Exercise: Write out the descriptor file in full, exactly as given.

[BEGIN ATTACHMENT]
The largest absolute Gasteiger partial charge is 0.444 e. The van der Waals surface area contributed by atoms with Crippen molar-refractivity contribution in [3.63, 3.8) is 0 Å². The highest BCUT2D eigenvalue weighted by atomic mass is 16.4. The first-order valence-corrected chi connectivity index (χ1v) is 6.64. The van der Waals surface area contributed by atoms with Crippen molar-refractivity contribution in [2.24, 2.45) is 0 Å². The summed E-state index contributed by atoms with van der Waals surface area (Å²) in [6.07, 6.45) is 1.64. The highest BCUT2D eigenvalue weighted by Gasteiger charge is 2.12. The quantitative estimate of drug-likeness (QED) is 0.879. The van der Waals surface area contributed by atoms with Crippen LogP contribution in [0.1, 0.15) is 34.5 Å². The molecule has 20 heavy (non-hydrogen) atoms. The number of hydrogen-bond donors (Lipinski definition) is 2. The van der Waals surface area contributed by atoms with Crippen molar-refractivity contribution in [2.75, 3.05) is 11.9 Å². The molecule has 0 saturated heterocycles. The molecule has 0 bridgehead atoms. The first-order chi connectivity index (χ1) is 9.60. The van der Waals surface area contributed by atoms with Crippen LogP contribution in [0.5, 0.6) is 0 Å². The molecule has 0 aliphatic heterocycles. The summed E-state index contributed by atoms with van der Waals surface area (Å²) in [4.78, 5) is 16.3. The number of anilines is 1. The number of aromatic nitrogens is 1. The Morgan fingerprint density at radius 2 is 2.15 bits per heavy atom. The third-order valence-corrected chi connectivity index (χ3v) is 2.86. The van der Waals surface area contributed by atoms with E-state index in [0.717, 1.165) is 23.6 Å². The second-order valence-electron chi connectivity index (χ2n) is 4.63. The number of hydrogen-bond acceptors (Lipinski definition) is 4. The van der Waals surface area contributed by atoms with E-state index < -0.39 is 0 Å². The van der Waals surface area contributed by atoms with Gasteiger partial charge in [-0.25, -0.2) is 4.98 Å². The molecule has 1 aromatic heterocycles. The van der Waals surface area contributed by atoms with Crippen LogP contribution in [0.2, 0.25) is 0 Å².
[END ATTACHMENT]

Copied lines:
The largest absolute Gasteiger partial charge is 0.444 e. The van der Waals surface area contributed by atoms with Crippen molar-refractivity contribution in [3.63, 3.8) is 0 Å². The highest BCUT2D eigenvalue weighted by atomic mass is 16.4. The first-order valence-corrected chi connectivity index (χ1v) is 6.64. The van der Waals surface area contributed by atoms with Crippen molar-refractivity contribution in [2.24, 2.45) is 0 Å². The summed E-state index contributed by atoms with van der Waals surface area (Å²) in [6.07, 6.45) is 1.64. The highest BCUT2D eigenvalue weighted by Gasteiger charge is 2.12. The quantitative estimate of drug-likeness (QED) is 0.879. The van der Waals surface area contributed by atoms with Crippen LogP contribution in [0.1, 0.15) is 34.5 Å². The molecule has 20 heavy (non-hydrogen) atoms. The number of hydrogen-bond donors (Lipinski definition) is 2. The van der Waals surface area contributed by atoms with Crippen molar-refractivity contribution in [2.75, 3.05) is 11.9 Å². The molecule has 0 saturated heterocycles. The molecule has 0 bridgehead atoms. The first-order chi connectivity index (χ1) is 9.60. The van der Waals surface area contributed by atoms with Crippen LogP contribution in [0.5, 0.6) is 0 Å². The molecule has 0 aliphatic heterocycles. The summed E-state index contributed by atoms with van der Waals surface area (Å²) in [4.78, 5) is 16.3. The number of anilines is 1. The number of aromatic nitrogens is 1. The Morgan fingerprint density at radius 2 is 2.15 bits per heavy atom. The third-order valence-corrected chi connectivity index (χ3v) is 2.86. The van der Waals surface area contributed by atoms with E-state index in [0.717, 1.165) is 23.6 Å². The second-order valence-electron chi connectivity index (χ2n) is 4.63. The number of hydrogen-bond acceptors (Lipinski definition) is 4. The van der Waals surface area contributed by atoms with E-state index < -0.39 is 0 Å². The van der Waals surface area contributed by atoms with Gasteiger partial charge in [-0.25, -0.2) is 4.98 Å². The molecule has 1 aromatic heterocycles. The van der Waals surface area contributed by atoms with Crippen LogP contribution in [0.2, 0.25) is 0 Å².